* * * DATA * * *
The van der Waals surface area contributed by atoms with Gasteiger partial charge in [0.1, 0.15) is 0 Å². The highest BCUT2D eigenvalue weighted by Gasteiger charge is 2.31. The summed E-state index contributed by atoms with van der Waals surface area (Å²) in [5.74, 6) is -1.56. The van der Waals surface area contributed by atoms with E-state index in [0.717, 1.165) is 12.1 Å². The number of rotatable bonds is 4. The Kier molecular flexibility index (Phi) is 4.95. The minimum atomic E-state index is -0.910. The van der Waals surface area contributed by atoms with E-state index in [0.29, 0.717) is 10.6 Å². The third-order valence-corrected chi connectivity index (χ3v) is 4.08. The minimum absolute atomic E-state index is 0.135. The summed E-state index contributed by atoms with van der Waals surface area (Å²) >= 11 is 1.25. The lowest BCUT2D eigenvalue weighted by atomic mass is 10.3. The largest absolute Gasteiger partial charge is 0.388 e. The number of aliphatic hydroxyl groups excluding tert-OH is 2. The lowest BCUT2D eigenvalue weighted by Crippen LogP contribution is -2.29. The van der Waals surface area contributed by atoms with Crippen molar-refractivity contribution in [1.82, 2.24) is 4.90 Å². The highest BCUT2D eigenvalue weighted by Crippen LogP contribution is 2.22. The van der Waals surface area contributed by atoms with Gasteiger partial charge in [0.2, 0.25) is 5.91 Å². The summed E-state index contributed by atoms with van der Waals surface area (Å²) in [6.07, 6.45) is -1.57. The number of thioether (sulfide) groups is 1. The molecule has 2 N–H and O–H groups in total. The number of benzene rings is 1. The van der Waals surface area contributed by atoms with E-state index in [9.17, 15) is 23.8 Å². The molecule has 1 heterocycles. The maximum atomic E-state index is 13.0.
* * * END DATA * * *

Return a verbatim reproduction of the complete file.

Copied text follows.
The van der Waals surface area contributed by atoms with Gasteiger partial charge in [0.1, 0.15) is 0 Å². The highest BCUT2D eigenvalue weighted by Gasteiger charge is 2.31. The summed E-state index contributed by atoms with van der Waals surface area (Å²) in [5.74, 6) is -1.56. The van der Waals surface area contributed by atoms with E-state index in [0.717, 1.165) is 12.1 Å². The number of rotatable bonds is 4. The Kier molecular flexibility index (Phi) is 4.95. The minimum atomic E-state index is -0.910. The van der Waals surface area contributed by atoms with E-state index in [0.29, 0.717) is 10.6 Å². The third-order valence-corrected chi connectivity index (χ3v) is 4.08. The minimum absolute atomic E-state index is 0.135. The summed E-state index contributed by atoms with van der Waals surface area (Å²) >= 11 is 1.25. The lowest BCUT2D eigenvalue weighted by atomic mass is 10.3. The largest absolute Gasteiger partial charge is 0.388 e. The number of aliphatic hydroxyl groups excluding tert-OH is 2. The lowest BCUT2D eigenvalue weighted by Crippen LogP contribution is -2.29. The van der Waals surface area contributed by atoms with Crippen molar-refractivity contribution in [1.82, 2.24) is 4.90 Å². The highest BCUT2D eigenvalue weighted by Crippen LogP contribution is 2.22. The van der Waals surface area contributed by atoms with Gasteiger partial charge in [0.2, 0.25) is 5.91 Å². The summed E-state index contributed by atoms with van der Waals surface area (Å²) in [6.07, 6.45) is -1.57. The number of thioether (sulfide) groups is 1. The molecule has 2 N–H and O–H groups in total. The number of benzene rings is 1. The van der Waals surface area contributed by atoms with E-state index in [9.17, 15) is 23.8 Å². The molecule has 1 heterocycles. The maximum atomic E-state index is 13.0.